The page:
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harm in transgrefling that duty ; because it is sufficient that harm may ensue, tho’ not foreseen. At the same time, falsehood always does mischief: it may happen not to injure us externally in our reputation, or in our goods ; but it never fails to injure us internally: the sweetest and most refined pleasure of society, is a candid intercourse of sentiments, of opinions, of desires, and wishes ; and it would be poisonous to indulge any falfehood in such intercourse.

Because man is the weakest of all animals in a state of separation, and the

very strongest in society by mutual aid and support; covenants and promises, which greatly contribute to these, are made binding by the moral sense.

The final cause of the law of propriety, which enforces the duty we owe to ourselves, comes next in order. In discoursing upon those laws of nature which concern society, there is no occasion to mention any felf-duty but what relates to fociety; of which kind are prudence, temperance, industry, firmness of mind. And that such qualities should be made our duty, is wisely ordered in a double

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respect; first, as qualifying us to act a proper part in society; and next, as intitling us to good-will from others. It is the interest, no doubt, of every man, to suit his behaviour to the dignity of his nature, and to the station allotted him by Providence; for such rational conduct contributes to happiness, by preserving health, procuring plenty, gaining the esteem of others, and, which of all is the greatest blessing, by gaining a justlyfounded self-esteem. But here interest solely is not relied on: the powerful authority of duty is added, that in a matter of the utmost importance to ourselves, and of some importance to the society we live in, our conduct may be regular and steady. These duties tend not only to render a man happy in himself; but also, by procuring the good-will and esteem of others, to command their aid and affiftance in time of need.

I proceed to the final causes of natural rewards and punishments. It is laid down above, that controversies about property and about other matters of interest, must be adjusted by the standard of right and wrong. But to bring rewards and punishments under the same standard, with

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out regard to private conscience, would be a plan unworthy of our Maker. It is clear, that to reward one who is not conscious of merit, or to punish one who is not conscious of demerit, cannot answer any good end; and in particular, cannot tend either to improvement or to reformation of manners.

How much more like the Deity is the plan of nature, which rewards no man who is not conscious that he merits reward, and punishes no man who is not conscious that he merits punishment! By that plan, and by that only, rewards and punishments accomplish every good end, a final cause most illustrious !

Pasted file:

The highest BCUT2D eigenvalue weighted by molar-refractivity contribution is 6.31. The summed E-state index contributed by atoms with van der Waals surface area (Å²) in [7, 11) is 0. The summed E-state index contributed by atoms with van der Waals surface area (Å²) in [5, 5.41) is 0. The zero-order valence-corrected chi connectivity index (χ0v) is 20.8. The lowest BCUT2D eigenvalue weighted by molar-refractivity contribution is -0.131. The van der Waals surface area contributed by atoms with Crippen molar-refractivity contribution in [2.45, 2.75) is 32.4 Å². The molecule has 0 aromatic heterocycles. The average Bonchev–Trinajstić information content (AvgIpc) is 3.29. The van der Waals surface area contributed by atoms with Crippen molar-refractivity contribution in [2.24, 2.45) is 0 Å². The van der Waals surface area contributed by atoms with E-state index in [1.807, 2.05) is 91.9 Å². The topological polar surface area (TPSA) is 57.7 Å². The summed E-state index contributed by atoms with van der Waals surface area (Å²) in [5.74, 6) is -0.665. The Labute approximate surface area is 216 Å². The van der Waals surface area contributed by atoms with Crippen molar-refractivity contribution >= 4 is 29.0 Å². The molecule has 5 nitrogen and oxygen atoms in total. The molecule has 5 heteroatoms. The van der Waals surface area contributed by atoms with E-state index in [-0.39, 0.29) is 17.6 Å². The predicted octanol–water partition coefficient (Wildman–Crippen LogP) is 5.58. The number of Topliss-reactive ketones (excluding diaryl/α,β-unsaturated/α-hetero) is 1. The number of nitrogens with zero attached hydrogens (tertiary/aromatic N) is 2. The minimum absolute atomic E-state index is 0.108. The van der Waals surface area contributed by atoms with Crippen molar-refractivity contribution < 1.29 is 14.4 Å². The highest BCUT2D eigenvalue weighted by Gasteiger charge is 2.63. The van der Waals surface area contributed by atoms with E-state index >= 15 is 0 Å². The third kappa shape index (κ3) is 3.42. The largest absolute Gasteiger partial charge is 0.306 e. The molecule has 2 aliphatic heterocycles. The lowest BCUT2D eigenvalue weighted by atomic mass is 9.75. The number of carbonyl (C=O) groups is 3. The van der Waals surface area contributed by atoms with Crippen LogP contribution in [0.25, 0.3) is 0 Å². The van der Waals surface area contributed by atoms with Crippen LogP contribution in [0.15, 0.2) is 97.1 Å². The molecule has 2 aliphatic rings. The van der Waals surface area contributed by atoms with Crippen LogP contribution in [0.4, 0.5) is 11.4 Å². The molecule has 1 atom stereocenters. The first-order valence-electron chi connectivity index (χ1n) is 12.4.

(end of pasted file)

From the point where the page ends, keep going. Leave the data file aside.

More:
The rewards and punishments that attend the primary and secondary virtues, are finely contrived for supporting the diftinction between them fet forth above. Punishment must be confined to the transgression of primary virtues, it being the intention of nature that secondary virtues be entirely free. On the other hand, secondary virtues are more highly rewarded than primary: generosity, for example, makes a greater figure than justice; and magnanimity, heroism, undaunted cou

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rage, a still greater figure. One would imagine at first view, that the primary virtues, being more essential, should be intitled to the first place in our esteem, and be more amply rewarded than the secondary; and yet in elevating the latter above the former, peculiar wisdom and foresight are conspicuous. Punishment is appropriated to enforce primary virtues ; and if these virtues were also attended with the highest rewards, secondary virtues, degraded to a lower rank, would be deprived of that enthusiastic admiration which is their chief support : self-interest would universally prevail over benevolence; and would banish those numberless favours we receive from each other in society, which are beneficial in point of interest, and fill more so by generating affection and friendship.

In our progress through final causes, we come at last to reparation, one of the principles destined by Providence for redressing wrongs committed, and for preventing reiteration. The final cause of this principle where the mischief arises from intention, is clear : for to protect individuals in society, it is not sufficient that the

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delinquent be punished; it is necessary over and above, that the mischief be repaired.

Secondly, Where the act is wrong or unjuft, tho' not understood by the author to be fo, it is wisely ordered that reparation should follow; which will thus appear. Considering the fallibility of man, it would be too severe never to give any allowance for error. On the other hand, to make it a law in our nature, never to take advantage of error, would be giving too much indulgence to indolence and remission of mind, tending to make us neglect the improvement of our rational faculties. Our nature is so happily framed, as to avoid these extremes by distinguishing between gain and loss. No man is conscious of wrong, when he takes advantage of an error committed by another to save himself from loss : if there must be a loss, common sense dictates, that it ought to rest upon the person who has erred, however innocently, rather than upon the person who has not erred. Thus, in a competition among creditors about the estate of their bankrupt debtor, every one is at liberty to avail himself of an erVol.lv,

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